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Women Of The C-Suite: “Never sacrifice your integrity — not even once” With Lisa Marino, CEO of RockYou Media

“Never sacrifice your integrity — not even once — it’s the only thing you take with you in your career.”


“Never sacrifice your integrity — not even once — it’s the only thing you take with you in your career.”


I had the pleasure to interview Lisa Marino, the CEO of social gaming company, RockYou Media

Thank you so much for doing this with us! Can you tell us a story about what brought you to this specific career path?

I started my career as an investment banker and this pivot to digital media and publishing has been complete serendipity. My passion is fixing broken business models and industries using math and my investment banking background has been invaluable in my current endeavor to build a better, more resilient and profitable media company.

Can you share a story about the funniest mistake you made when you were first starting? Can you tell us what lesson you learned from that?

This mistake is funny 20 years later but definitely not at the time! When I was a third year investment banking analyst positioning myself for promotion, we were doing a buy-side deal and simultaneously working on a sell-side assignment for two competitors in the technology space. I broke two horrible rules in a 5 minute span:

I sent the wrong financial model to each of the competitors, which was compounded by the fact that I used REAL company names vs code names. It was a disaster because both competitors were publicly traded companies. Fortunately, I had an understanding boss because I could have easily been fired on the spot. Instead, I was still promoted and learned a really valuable lesson.

It’s important to always follow the rules, pay attention to details and don’t take shortcuts.

What you think makes your company stand out? Can you share a story?

RockYou Media’s adaptability and resourcefulness sets it apart from other digital media companies. We’ve been around 12 years and have evolved three different media models over the course of that time, all while remaining profitable. It’s so hard to do and most people would give up, but you can’t because teams, families and our audience depend on us to succeed.

Are you working on any exciting new projects now? How do you think that will help people?

We are a pretty acquisitive company and are always on the lookout for deals that would compliment our growing roster of brands. Our goal is to fix a very broken media industry one deal at a time so consumers can continue to enjoy the content and brands they know and love.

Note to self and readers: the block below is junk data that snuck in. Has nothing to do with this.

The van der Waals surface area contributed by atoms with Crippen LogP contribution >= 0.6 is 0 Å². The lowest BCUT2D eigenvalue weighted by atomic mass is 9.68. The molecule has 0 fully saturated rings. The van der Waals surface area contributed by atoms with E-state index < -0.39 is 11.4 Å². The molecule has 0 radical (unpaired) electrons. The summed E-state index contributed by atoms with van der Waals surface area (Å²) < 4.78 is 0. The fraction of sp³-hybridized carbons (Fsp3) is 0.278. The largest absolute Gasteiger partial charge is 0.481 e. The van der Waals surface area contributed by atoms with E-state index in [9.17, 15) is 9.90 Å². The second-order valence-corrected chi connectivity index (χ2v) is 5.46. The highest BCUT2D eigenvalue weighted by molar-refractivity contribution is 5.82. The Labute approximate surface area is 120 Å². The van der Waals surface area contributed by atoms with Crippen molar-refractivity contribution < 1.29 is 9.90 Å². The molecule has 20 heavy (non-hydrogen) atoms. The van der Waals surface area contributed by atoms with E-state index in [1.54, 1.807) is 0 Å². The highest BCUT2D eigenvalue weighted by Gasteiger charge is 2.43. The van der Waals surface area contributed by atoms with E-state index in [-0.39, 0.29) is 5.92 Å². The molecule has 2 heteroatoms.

What advice would you give to other female leaders to help their team to thrive?

As I tell my favorite mentee, my daughter: work hard, be smart, and above all, suck it up. Leading and building a company is very, very hard and not for the faint of heart.

What advice would you give to other female leaders about the best way to manage a large team?

  • As a leader, it’s not about you — it’s about all those you serve as a leader. For me, it’s the families we help feed worldwide every month.
  • Never sacrifice your integrity — not even once — it’s the only thing you take with you in your career.
  • Be clear on vision and goals.
  • Listen because no one has all the answers.
  • Be accountable so you can hold others to the same standard.

None of us are able to achieve success without some help along the way. Is there a particular person who you are grateful towards who helped get you to where you are? Can you share a story about that?

My husband. We have worked together three times over the last 20 years, including when I started at RockYou. He holds me accountable as a leader more than anyone despite him no longer being at the company.

You are a person of great influence. If you could inspire a movement that would bring the most amount of good to the most amount of people, what would that be? You never know what your idea can trigger. 🙂

Quality education access to all despite economic situation, race, gender. I grew up a poor Hispanic whose parents barely graduated high school let alone went to college. I did not know what a quality education looked like or how to evaluate and measure the schooling I was being given. I didn’t even really know I was smart until much later in life. Despite my educational pedigree, I had horrible confidence issues until my late 30’s and I questioned my qualifications.

Given the above, I’m passionate about fixing the public school systems. Despite having so many teachers who truly care about their students, the current state public education is in dire need of improvement and community support.

My hope is for my next chapter after RockYou, is working to create change in the education system. It’s so critical to our future.

Can you please give us your favorite “Life Lesson Quote”? Can you share how that was relevant to you in your life?

“We are playing chess not checkers”

It has so many valuable connotations and applications to life in that one phrase.

How can our readers follow you on social media?

Originally published at medium.com

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